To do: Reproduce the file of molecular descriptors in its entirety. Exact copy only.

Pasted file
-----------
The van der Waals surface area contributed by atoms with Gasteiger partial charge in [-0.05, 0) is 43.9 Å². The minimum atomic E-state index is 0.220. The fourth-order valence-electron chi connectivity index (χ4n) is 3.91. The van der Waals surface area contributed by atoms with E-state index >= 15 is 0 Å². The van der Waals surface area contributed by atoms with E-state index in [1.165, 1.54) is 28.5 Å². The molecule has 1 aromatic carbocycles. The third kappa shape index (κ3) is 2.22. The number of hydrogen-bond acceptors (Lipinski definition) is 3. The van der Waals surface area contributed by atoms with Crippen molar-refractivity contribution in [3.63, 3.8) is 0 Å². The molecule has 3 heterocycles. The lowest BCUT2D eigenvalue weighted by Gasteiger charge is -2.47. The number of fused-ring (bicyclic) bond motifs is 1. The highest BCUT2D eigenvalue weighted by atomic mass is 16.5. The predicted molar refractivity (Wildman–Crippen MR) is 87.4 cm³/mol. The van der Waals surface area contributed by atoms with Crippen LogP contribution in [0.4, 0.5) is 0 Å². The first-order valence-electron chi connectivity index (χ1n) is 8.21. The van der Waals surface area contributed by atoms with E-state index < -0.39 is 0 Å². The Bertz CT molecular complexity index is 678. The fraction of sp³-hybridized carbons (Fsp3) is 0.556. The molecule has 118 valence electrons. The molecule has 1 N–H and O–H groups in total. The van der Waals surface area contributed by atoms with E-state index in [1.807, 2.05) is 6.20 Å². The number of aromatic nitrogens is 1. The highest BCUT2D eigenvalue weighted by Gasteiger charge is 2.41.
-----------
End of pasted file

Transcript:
The van der Waals surface area contributed by atoms with Gasteiger partial charge in [-0.05, 0) is 43.9 Å². The minimum atomic E-state index is 0.220. The fourth-order valence-electron chi connectivity index (χ4n) is 3.91. The van der Waals surface area contributed by atoms with E-state index >= 15 is 0 Å². The van der Waals surface area contributed by atoms with E-state index in [1.165, 1.54) is 28.5 Å². The molecule has 1 aromatic carbocycles. The third kappa shape index (κ3) is 2.22. The number of hydrogen-bond acceptors (Lipinski definition) is 3. The van der Waals surface area contributed by atoms with Crippen molar-refractivity contribution in [3.63, 3.8) is 0 Å². The molecule has 3 heterocycles. The lowest BCUT2D eigenvalue weighted by Gasteiger charge is -2.47. The number of fused-ring (bicyclic) bond motifs is 1. The highest BCUT2D eigenvalue weighted by atomic mass is 16.5. The predicted molar refractivity (Wildman–Crippen MR) is 87.4 cm³/mol. The van der Waals surface area contributed by atoms with Crippen LogP contribution in [0.4, 0.5) is 0 Å². The first-order valence-electron chi connectivity index (χ1n) is 8.21. The van der Waals surface area contributed by atoms with E-state index < -0.39 is 0 Å². The Bertz CT molecular complexity index is 678. The fraction of sp³-hybridized carbons (Fsp3) is 0.556. The molecule has 118 valence electrons. The molecule has 1 N–H and O–H groups in total. The van der Waals surface area contributed by atoms with E-state index in [1.807, 2.05) is 6.20 Å². The number of aromatic nitrogens is 1. The highest BCUT2D eigenvalue weighted by Gasteiger charge is 2.41.